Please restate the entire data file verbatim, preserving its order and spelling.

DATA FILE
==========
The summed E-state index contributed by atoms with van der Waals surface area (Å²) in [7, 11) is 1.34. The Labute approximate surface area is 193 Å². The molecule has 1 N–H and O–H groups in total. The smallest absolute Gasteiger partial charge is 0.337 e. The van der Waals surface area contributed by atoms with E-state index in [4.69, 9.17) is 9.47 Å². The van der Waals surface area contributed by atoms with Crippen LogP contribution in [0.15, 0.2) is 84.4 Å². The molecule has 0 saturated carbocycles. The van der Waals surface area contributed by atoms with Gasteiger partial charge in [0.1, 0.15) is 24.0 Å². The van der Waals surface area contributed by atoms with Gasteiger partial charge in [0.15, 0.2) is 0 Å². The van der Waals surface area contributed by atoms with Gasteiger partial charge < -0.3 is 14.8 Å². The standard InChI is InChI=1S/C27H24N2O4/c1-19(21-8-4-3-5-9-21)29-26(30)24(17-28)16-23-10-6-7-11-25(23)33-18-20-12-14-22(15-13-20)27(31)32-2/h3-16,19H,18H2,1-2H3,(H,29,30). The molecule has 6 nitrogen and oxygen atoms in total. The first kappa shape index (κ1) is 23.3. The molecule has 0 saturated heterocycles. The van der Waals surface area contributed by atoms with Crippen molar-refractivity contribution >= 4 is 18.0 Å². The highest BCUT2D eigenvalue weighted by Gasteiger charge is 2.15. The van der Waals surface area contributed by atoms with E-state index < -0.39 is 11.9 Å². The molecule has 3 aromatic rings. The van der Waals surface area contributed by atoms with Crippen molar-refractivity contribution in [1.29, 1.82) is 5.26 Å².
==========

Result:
The summed E-state index contributed by atoms with van der Waals surface area (Å²) in [7, 11) is 1.34. The Labute approximate surface area is 193 Å². The molecule has 1 N–H and O–H groups in total. The smallest absolute Gasteiger partial charge is 0.337 e. The van der Waals surface area contributed by atoms with E-state index in [4.69, 9.17) is 9.47 Å². The van der Waals surface area contributed by atoms with Crippen LogP contribution in [0.15, 0.2) is 84.4 Å². The molecule has 0 saturated carbocycles. The van der Waals surface area contributed by atoms with Gasteiger partial charge in [0.1, 0.15) is 24.0 Å². The van der Waals surface area contributed by atoms with Gasteiger partial charge in [0.15, 0.2) is 0 Å². The van der Waals surface area contributed by atoms with Gasteiger partial charge < -0.3 is 14.8 Å². The standard InChI is InChI=1S/C27H24N2O4/c1-19(21-8-4-3-5-9-21)29-26(30)24(17-28)16-23-10-6-7-11-25(23)33-18-20-12-14-22(15-13-20)27(31)32-2/h3-16,19H,18H2,1-2H3,(H,29,30). The molecule has 6 nitrogen and oxygen atoms in total. The first kappa shape index (κ1) is 23.3. The molecule has 0 saturated heterocycles. The van der Waals surface area contributed by atoms with Crippen molar-refractivity contribution >= 4 is 18.0 Å². The highest BCUT2D eigenvalue weighted by Gasteiger charge is 2.15. The van der Waals surface area contributed by atoms with E-state index < -0.39 is 11.9 Å². The molecule has 3 aromatic rings. The van der Waals surface area contributed by atoms with Crippen molar-refractivity contribution in [1.29, 1.82) is 5.26 Å².